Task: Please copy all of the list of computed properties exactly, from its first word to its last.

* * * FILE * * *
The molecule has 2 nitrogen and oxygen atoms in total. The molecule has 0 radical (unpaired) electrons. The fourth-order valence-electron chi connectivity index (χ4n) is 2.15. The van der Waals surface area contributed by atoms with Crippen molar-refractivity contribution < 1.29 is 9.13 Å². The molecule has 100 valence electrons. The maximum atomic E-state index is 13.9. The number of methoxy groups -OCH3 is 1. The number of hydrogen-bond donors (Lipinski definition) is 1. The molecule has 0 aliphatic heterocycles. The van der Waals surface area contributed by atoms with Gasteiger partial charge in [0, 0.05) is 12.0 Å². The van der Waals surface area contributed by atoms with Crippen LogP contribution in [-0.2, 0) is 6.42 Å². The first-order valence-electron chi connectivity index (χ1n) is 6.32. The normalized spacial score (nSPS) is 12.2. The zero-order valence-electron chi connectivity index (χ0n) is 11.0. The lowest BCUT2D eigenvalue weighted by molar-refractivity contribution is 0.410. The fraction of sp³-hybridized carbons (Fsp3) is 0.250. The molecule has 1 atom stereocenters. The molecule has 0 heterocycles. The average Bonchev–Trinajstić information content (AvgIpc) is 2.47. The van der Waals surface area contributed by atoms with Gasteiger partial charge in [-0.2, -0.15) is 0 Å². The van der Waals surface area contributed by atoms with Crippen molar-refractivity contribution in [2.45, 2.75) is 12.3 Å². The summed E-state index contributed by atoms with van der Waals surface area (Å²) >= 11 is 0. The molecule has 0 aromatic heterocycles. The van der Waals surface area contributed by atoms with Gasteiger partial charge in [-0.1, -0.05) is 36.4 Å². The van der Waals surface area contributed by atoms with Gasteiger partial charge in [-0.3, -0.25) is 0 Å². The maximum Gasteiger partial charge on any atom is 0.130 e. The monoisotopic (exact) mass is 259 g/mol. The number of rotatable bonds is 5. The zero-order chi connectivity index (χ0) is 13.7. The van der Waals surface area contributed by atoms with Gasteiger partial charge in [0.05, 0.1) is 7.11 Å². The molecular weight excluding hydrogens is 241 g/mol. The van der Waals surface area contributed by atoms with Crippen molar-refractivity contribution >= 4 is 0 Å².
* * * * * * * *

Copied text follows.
The molecule has 2 nitrogen and oxygen atoms in total. The molecule has 0 radical (unpaired) electrons. The fourth-order valence-electron chi connectivity index (χ4n) is 2.15. The van der Waals surface area contributed by atoms with Crippen molar-refractivity contribution < 1.29 is 9.13 Å². The molecule has 100 valence electrons. The maximum atomic E-state index is 13.9. The number of methoxy groups -OCH3 is 1. The number of hydrogen-bond donors (Lipinski definition) is 1. The molecule has 0 aliphatic heterocycles. The van der Waals surface area contributed by atoms with Gasteiger partial charge in [0, 0.05) is 12.0 Å². The van der Waals surface area contributed by atoms with Crippen LogP contribution in [-0.2, 0) is 6.42 Å². The first-order valence-electron chi connectivity index (χ1n) is 6.32. The normalized spacial score (nSPS) is 12.2. The zero-order valence-electron chi connectivity index (χ0n) is 11.0. The lowest BCUT2D eigenvalue weighted by molar-refractivity contribution is 0.410. The fraction of sp³-hybridized carbons (Fsp3) is 0.250. The molecule has 1 atom stereocenters. The molecule has 0 heterocycles. The average Bonchev–Trinajstić information content (AvgIpc) is 2.47. The van der Waals surface area contributed by atoms with Gasteiger partial charge in [-0.2, -0.15) is 0 Å². The van der Waals surface area contributed by atoms with Crippen molar-refractivity contribution in [2.45, 2.75) is 12.3 Å². The summed E-state index contributed by atoms with van der Waals surface area (Å²) >= 11 is 0. The molecule has 0 aromatic heterocycles. The van der Waals surface area contributed by atoms with Gasteiger partial charge in [-0.1, -0.05) is 36.4 Å². The van der Waals surface area contributed by atoms with Gasteiger partial charge in [-0.3, -0.25) is 0 Å². The maximum Gasteiger partial charge on any atom is 0.130 e. The monoisotopic (exact) mass is 259 g/mol. The number of rotatable bonds is 5. The zero-order chi connectivity index (χ0) is 13.7. The van der Waals surface area contributed by atoms with Gasteiger partial charge in [0.05, 0.1) is 7.11 Å². The molecular weight excluding hydrogens is 241 g/mol. The van der Waals surface area contributed by atoms with Crippen molar-refractivity contribution >= 4 is 0 Å².